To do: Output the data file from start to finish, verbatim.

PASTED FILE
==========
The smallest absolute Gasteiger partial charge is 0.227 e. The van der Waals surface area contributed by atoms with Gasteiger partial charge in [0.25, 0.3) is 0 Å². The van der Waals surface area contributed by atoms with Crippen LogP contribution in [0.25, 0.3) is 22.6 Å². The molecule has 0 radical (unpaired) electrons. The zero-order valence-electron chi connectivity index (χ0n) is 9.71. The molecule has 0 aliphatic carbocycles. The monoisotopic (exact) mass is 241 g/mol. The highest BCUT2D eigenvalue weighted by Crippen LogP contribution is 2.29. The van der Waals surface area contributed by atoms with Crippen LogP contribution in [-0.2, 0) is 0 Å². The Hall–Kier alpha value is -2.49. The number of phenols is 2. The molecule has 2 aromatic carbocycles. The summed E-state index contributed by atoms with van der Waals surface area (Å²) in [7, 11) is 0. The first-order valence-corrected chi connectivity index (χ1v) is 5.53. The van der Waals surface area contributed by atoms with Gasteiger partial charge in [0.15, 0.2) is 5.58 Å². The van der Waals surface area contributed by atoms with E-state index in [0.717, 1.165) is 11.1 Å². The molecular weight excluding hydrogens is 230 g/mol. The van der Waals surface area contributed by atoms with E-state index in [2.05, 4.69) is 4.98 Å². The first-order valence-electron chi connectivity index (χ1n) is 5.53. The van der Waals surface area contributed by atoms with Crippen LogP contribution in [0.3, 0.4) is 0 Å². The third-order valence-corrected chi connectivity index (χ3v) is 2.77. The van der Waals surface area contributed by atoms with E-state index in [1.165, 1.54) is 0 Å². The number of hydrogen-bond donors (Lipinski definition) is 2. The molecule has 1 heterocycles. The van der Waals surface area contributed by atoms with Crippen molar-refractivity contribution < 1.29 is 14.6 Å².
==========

The smallest absolute Gasteiger partial charge is 0.227 e. The van der Waals surface area contributed by atoms with Gasteiger partial charge in [0.25, 0.3) is 0 Å². The van der Waals surface area contributed by atoms with Crippen LogP contribution in [0.25, 0.3) is 22.6 Å². The molecule has 0 radical (unpaired) electrons. The zero-order valence-electron chi connectivity index (χ0n) is 9.71. The molecule has 0 aliphatic carbocycles. The monoisotopic (exact) mass is 241 g/mol. The highest BCUT2D eigenvalue weighted by Crippen LogP contribution is 2.29. The van der Waals surface area contributed by atoms with Crippen LogP contribution in [-0.2, 0) is 0 Å². The Hall–Kier alpha value is -2.49. The number of phenols is 2. The molecule has 2 aromatic carbocycles. The summed E-state index contributed by atoms with van der Waals surface area (Å²) in [7, 11) is 0. The first-order valence-corrected chi connectivity index (χ1v) is 5.53. The van der Waals surface area contributed by atoms with Gasteiger partial charge in [0.15, 0.2) is 5.58 Å². The van der Waals surface area contributed by atoms with E-state index in [0.717, 1.165) is 11.1 Å². The molecular weight excluding hydrogens is 230 g/mol. The van der Waals surface area contributed by atoms with E-state index in [2.05, 4.69) is 4.98 Å². The first-order valence-electron chi connectivity index (χ1n) is 5.53. The van der Waals surface area contributed by atoms with Crippen LogP contribution in [0.3, 0.4) is 0 Å². The third-order valence-corrected chi connectivity index (χ3v) is 2.77. The van der Waals surface area contributed by atoms with E-state index in [1.165, 1.54) is 0 Å². The number of hydrogen-bond donors (Lipinski definition) is 2. The molecule has 1 heterocycles. The van der Waals surface area contributed by atoms with Crippen molar-refractivity contribution < 1.29 is 14.6 Å².